Provinces mainly affected by sinking oil values are likely to drive a moderated housing market in 2016, according to a new outlook report released today by the Canada Mortgage and Housing Corporation (CMHC).
“Our market outlook calls for gradual moderation in the pace of new home construction over the next couple of years as employment, disposable income and high net migration continue to support the market,” said Bob Dugan, chief economist for CMHC.
“However, downside risks have increased since the previous forecast due mainly to recent declines in oil prices. Lower oil prices will negatively affect oil-producing economies like Alberta, Saskatchewan, and Newfoundland and Labrador, which will only be partly offset by the positive effects of lower exchange rates and interest rates across all provinces.”
As a result, the national authority on housing said it has widened its forecast ranges.
Housing starts to slip on low oil values
The CMHC said it expects housing starts to fall one per cent this year, to range between 154,000 and 201,000 units. In 2016, housing starts are expected between 148,000 units to 203,000 units across Canada.
Ontario is expected to account for more than 63,000 of those starts through 2015, as a strengthening U.S. economy further benefits already strong GDP growth.
“However, as home prices continue to grow, particularly for single-family homes, demand will increasingly shift to more affordable housing by 2016,” said Ted Tsiakopoulos, CMHC’s Ontario regional economist.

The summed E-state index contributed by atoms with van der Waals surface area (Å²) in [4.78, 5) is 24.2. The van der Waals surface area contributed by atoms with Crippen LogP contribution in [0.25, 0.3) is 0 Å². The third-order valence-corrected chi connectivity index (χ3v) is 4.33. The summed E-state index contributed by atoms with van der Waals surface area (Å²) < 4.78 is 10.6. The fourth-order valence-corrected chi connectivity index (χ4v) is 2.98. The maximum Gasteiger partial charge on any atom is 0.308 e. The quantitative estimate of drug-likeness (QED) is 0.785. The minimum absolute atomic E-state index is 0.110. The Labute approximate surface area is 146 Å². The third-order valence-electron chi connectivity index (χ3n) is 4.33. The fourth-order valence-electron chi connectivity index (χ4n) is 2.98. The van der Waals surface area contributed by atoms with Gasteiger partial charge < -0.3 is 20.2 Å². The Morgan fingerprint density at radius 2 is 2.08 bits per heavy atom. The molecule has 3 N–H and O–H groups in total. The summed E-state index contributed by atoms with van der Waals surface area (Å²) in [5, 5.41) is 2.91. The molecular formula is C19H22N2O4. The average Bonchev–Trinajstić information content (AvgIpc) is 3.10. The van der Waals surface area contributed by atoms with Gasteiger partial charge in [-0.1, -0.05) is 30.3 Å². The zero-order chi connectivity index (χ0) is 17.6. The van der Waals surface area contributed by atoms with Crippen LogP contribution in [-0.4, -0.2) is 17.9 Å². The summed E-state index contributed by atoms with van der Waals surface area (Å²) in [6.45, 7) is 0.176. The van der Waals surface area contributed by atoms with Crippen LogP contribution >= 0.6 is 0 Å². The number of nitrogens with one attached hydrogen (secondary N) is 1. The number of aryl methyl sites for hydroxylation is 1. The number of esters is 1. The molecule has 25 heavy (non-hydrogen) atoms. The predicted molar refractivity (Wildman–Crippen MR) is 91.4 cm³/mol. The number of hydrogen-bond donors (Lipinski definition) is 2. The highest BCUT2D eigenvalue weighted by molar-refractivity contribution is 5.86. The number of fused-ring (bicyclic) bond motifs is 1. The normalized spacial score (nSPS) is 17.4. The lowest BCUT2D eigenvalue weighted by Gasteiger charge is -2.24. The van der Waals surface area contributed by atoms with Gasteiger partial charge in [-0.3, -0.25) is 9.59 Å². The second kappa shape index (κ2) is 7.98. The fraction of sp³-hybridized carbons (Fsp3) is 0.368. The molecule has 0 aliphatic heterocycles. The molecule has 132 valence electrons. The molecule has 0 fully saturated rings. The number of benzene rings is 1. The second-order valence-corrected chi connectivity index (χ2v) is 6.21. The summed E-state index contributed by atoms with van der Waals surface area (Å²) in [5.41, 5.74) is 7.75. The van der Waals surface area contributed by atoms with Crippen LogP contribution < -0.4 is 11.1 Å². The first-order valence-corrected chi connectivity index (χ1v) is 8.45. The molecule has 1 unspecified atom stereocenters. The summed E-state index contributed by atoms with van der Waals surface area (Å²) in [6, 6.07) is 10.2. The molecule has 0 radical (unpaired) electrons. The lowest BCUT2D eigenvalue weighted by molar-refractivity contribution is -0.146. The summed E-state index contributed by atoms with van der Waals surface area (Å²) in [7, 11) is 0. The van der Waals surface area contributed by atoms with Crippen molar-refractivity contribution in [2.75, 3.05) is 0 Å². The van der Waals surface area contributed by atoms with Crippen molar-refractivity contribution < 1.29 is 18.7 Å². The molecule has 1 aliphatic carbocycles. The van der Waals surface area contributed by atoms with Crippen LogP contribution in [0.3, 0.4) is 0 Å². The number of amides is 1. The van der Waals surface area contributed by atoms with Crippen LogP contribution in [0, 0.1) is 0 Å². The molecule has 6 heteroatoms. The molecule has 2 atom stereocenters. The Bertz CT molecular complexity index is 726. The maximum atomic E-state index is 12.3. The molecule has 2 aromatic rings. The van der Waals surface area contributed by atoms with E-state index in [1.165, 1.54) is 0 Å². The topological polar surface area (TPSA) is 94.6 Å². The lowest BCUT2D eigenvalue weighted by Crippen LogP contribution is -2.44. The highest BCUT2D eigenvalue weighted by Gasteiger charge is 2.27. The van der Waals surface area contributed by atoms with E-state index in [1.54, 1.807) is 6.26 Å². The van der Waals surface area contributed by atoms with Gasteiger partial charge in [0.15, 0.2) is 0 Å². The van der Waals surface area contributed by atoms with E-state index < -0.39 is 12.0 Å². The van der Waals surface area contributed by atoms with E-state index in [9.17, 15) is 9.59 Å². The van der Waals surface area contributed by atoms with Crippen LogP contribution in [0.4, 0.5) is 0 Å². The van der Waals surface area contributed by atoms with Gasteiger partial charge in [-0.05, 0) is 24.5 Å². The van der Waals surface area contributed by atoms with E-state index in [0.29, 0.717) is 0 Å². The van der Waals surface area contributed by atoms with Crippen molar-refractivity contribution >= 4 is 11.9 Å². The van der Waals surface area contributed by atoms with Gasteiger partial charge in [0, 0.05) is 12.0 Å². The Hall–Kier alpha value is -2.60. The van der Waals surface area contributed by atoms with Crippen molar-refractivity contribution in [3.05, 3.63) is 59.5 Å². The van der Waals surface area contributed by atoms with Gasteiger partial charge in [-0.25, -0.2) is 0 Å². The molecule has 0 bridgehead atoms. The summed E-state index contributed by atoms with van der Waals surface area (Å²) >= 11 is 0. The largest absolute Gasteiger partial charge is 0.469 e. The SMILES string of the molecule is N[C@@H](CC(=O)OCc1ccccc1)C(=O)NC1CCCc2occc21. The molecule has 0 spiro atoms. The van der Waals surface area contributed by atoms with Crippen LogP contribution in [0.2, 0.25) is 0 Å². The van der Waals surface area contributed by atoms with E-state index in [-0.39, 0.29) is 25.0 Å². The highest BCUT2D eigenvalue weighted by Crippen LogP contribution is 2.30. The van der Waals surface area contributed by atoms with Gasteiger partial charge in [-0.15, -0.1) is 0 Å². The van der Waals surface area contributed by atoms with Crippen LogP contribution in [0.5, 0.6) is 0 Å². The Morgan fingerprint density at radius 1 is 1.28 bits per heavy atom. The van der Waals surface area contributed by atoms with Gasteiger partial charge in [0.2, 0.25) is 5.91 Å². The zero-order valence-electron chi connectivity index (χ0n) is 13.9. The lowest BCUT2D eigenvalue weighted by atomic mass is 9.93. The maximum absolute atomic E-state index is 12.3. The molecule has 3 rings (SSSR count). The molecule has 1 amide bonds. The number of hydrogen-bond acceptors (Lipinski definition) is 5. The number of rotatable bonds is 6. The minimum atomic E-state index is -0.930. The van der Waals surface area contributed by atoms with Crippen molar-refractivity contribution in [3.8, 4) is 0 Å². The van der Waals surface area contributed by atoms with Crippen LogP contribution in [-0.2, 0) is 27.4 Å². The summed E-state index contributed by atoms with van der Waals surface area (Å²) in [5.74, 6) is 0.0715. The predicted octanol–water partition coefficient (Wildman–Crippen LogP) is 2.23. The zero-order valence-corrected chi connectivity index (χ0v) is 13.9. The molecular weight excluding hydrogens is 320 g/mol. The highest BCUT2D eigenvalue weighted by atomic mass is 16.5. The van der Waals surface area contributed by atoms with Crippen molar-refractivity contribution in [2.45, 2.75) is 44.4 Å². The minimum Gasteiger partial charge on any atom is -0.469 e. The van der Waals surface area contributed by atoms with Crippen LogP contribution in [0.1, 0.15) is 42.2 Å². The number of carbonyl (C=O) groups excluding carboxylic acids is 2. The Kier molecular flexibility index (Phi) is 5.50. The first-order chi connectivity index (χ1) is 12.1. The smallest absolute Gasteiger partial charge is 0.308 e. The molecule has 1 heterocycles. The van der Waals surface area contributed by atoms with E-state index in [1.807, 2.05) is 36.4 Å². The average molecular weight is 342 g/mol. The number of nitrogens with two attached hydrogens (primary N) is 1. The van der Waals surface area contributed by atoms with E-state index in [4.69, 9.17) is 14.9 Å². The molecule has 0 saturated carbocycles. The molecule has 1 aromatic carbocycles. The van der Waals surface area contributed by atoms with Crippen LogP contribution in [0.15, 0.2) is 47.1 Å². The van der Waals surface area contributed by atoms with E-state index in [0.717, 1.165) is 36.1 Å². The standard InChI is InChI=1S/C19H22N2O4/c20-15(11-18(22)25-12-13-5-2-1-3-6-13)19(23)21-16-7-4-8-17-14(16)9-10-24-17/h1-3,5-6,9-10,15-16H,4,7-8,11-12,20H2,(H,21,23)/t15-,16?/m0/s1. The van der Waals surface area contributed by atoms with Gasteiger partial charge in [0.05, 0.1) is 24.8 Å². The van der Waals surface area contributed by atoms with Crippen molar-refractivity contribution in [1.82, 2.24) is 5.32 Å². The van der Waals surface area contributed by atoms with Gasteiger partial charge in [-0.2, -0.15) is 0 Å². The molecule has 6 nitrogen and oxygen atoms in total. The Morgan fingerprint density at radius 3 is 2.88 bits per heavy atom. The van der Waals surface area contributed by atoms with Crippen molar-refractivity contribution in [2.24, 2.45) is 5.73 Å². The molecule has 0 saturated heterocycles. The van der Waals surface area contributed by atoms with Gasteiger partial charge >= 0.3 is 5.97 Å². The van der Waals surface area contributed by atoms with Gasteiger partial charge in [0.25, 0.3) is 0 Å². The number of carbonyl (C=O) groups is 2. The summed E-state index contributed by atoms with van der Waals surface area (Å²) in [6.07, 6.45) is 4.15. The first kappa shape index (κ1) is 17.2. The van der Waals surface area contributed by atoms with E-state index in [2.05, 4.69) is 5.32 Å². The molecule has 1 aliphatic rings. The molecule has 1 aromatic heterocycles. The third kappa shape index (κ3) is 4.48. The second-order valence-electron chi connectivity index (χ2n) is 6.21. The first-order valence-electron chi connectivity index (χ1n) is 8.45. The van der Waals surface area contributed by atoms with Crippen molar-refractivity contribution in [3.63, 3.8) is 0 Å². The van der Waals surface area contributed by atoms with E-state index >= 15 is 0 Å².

“Neighbouring resale markets surrounding the GTA, higher density dwellings and rental over ownership tenure will benefit most from the shift in buying patterns.”
Employment and population growth is expected to drive starts – specifically multi-unit projects – in British Columbia. In 2015, the CMHC expects a total of 28,300 units to be built in the province, and another 29,000 the following year.
In Atlantic Canada, however, housing starts are expected to drop four per cent in 2015 and two per cent in 2016. Starts in the Prairies, meanwhile, are expected to sink nearly 10 per cent, to 49,600 from 55,067.
“Lower oil prices will have a dampening effect on investment and economic growth, particularly in Alberta and to a lesser extent Saskatchewan,” said Lai Sing Louie, CMHC’s regional economist.
“This will contribute to slower employment growth and net migration, in turn slowing housing demand.”
MLS sales to even out on lower Prairie sales
In the resale market, sales across the country are expected to be flat or slightly lower than those in 2014 – ranging from 425,000 sales to 504,000 sales in 2015.
About half of those sales are expected in Ontario, while another 79,300 sales are expected in B.C. this year, with another 14,000 sales in Manitoba.
In Alberta and Saskatchewan, however, home sales are expected to drop one per cent to 71,100 and two per cent to 13,600, respectively.
Price growth to slow
The CMHC expects the recent meteoric price growth experienced in many markets to slow over 2015 and 2016, particularly in the Prairie region, where low oil values will dampen the market.
The average price across the country is forecast between $384,000 and $428,000 in 2015, and between $388,000 and $438,000 in 2016.